• Patient satisfaction was monitored. Four out of 15 indicators met the MSI target from April 2017 to July 2017, which was an improvement on the previous quarter’s ratings.
  • The early medical abortion service met patients’ needs; however, the surgical service was being redirected to other MSI UK locations at the time of our inspection.
  • Patients had access to telephone translation services for languages other than English.
  • There were clear patient pathways for patients having a surgical or medical abortion and a clearly defined referral process for patients who required specialist services.
  • Complaints were managed in accordance with MSI policies and in the required time frames.
  • Staff spoke positively about the changes introduced by the new leadership team and the pace at which the changes had taken place.

However, we also found the following issues that the service provider needs to improve:

  • Staff told us there was no consistent system in place for patients or visitors to report to a receptionist or to sign in. On the day of the inspection there was a receptionist and sign in location available. However nursing staff told us they normally worked alone and there would not normally be a receptionist to greet patients.
  • Incidents were reported however, limited evidence of learning was shown.
  • Staff told us failures in information technology at MSI Coventry were not always reported as an incident, investigated, or immediately acted upon. This meant staff could not access internal monitoring and reporting systems.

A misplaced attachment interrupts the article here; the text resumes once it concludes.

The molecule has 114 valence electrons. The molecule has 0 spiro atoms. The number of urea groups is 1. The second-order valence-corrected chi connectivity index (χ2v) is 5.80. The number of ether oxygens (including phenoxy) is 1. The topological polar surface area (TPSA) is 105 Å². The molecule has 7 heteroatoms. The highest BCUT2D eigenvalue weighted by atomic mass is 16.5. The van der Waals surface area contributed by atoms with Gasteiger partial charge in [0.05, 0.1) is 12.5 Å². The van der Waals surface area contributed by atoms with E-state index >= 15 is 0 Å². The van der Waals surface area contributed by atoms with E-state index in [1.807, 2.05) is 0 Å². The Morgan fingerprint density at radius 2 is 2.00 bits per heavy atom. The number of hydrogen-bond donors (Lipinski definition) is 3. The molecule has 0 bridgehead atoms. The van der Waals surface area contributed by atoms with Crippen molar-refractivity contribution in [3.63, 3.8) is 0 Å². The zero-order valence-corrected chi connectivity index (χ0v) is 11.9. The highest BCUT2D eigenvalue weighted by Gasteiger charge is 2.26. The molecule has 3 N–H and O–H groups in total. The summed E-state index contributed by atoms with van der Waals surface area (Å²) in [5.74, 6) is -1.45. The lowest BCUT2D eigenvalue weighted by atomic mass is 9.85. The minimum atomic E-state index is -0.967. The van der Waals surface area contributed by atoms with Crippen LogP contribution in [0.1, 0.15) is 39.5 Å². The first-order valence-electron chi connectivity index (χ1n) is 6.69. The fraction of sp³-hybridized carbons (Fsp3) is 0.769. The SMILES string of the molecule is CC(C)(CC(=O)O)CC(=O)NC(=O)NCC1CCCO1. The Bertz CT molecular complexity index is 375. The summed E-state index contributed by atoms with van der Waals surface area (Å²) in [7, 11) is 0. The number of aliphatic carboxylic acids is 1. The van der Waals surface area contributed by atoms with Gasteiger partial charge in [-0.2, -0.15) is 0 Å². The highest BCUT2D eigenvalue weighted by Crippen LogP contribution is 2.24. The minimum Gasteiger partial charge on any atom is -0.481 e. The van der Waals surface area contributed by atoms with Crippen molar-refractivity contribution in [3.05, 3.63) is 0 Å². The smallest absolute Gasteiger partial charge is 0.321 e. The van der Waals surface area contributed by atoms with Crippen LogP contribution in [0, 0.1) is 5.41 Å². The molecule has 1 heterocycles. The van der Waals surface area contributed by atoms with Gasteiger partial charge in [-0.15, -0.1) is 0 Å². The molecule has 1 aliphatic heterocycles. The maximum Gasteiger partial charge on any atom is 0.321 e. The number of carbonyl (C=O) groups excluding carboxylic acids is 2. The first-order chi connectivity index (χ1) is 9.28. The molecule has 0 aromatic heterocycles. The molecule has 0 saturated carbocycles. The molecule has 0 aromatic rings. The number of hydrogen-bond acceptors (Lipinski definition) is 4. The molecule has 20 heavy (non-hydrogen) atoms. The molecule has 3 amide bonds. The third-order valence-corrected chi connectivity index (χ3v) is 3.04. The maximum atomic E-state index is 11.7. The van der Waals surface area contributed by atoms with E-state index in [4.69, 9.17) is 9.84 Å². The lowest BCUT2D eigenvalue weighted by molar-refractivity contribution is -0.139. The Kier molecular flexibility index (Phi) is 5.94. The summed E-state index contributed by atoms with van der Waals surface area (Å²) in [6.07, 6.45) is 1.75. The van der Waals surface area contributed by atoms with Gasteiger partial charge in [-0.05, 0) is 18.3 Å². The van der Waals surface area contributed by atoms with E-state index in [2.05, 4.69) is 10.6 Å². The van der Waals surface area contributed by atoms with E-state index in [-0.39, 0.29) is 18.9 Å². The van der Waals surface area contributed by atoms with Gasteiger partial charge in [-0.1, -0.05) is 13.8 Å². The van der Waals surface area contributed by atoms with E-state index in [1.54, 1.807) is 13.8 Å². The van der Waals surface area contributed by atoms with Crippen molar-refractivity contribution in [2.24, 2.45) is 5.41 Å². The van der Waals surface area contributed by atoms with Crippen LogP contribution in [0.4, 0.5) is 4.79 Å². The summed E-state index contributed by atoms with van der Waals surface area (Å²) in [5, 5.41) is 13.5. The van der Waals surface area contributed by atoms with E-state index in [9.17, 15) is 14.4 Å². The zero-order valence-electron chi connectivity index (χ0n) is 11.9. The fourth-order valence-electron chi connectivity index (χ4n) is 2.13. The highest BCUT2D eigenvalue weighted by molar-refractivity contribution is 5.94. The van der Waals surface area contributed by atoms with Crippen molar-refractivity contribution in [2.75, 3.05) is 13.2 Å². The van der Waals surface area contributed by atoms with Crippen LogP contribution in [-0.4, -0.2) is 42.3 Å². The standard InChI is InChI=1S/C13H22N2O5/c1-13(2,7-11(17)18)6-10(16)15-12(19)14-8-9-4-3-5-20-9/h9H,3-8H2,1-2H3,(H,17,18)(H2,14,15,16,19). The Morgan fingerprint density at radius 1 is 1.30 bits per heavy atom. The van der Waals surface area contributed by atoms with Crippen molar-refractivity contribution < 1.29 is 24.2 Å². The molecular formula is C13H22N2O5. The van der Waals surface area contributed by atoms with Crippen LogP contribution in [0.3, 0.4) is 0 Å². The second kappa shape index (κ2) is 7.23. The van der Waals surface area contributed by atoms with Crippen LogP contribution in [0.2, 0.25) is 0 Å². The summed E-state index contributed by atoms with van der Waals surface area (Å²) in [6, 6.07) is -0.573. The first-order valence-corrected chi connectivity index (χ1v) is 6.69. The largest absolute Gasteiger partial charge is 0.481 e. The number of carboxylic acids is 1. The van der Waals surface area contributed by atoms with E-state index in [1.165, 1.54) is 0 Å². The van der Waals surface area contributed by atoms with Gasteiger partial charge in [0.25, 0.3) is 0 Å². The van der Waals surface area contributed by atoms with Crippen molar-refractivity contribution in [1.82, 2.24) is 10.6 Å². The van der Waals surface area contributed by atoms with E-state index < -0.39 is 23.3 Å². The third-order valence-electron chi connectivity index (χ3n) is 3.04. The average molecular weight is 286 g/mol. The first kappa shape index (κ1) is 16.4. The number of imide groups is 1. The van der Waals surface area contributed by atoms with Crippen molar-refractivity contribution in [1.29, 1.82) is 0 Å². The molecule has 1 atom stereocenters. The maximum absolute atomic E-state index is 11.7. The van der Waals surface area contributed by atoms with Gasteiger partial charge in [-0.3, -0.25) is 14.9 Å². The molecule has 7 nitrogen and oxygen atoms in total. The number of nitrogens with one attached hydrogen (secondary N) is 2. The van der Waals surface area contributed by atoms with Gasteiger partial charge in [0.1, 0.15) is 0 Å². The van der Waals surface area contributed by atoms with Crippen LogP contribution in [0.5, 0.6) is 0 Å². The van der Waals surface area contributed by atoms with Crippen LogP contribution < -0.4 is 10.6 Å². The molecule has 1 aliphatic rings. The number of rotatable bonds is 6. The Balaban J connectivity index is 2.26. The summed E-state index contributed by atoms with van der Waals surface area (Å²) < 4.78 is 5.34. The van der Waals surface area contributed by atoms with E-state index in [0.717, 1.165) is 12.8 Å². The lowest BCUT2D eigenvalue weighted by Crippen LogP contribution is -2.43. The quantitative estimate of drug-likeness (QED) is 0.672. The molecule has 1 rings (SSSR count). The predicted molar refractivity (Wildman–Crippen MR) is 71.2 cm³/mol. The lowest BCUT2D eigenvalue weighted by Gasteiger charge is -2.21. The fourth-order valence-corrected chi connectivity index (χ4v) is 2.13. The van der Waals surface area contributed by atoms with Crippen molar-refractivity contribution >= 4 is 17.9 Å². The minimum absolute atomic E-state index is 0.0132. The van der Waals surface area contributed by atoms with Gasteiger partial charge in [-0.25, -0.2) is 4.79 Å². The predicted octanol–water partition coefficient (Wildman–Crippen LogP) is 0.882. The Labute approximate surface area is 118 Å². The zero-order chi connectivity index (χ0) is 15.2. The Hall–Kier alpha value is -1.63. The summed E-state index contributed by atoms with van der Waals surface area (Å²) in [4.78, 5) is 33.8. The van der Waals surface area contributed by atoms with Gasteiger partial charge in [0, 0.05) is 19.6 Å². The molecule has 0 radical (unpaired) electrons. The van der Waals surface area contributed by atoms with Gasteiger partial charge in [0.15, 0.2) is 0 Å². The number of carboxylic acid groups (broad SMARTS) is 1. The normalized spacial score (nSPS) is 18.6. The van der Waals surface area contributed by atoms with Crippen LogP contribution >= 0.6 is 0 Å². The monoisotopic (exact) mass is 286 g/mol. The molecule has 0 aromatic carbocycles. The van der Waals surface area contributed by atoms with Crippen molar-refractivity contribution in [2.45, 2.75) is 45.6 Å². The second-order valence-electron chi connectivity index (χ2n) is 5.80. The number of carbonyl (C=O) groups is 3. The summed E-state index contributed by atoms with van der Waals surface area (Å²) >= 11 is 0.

• Medicines were not always securely stored. There were insufficient arrangements in place to monitor and reconcile the stock of medicines.
  • Safety checklists for the resuscitation and anaesthetic equipment were not always complete.
  • There were gaps in staff completion of mandatory training; mainly due to a large number of new starters.
  • The staff appraisal process was not embedded.
  • Patients had to attend another location of their choice to be fitted with reversible contraceptives.
  • Average waiting times for procedures were outside of RCOG recommendations.
  • Compliance with testing for sexually transmitted diseases was low.
  • The premises at MSI Coventry were not entirely appropriate for the services being delivered, as the lift did not support the emergency transfer of patients from the building.
  • Privacy was limited in the waiting area and the surgical recovery area at Coventry.
  • There was limited oversight of the services. There was no registered manager at the time of our inspection; however, interim leadership arrangements were in place.
  • Risk management was not always prioritised or resolved in a timely way.
  • Lone working arrangements at MSI Coventry had not been reviewed since the surgical service had stopped.
  • There were gaps in the governance of medicines management, for example limited evidence of corrective actions in response to identified risks such as security of medicines storage and the risk of misappropriation of prescribed medicines.
  • Variations from the chaperoning policy were not reported as an incident and acted upon.
  • There was limited evidence of any remedial action taken following incidents or of learning being shared.
  • Many of the improvements to governance were in the early stages of development and needed time to be embedded in practice.

Following this inspection, we told the provider that it must take some actions to comply with the regulations and that it should make other improvements, even though a regulation had not been breached, to help the service improve. We also issued the provider with two requirement notices that affected termination of pregnancy services. Details are at the end of the report.

Heidi Smoult

Deputy Chief Inspector of Hospitals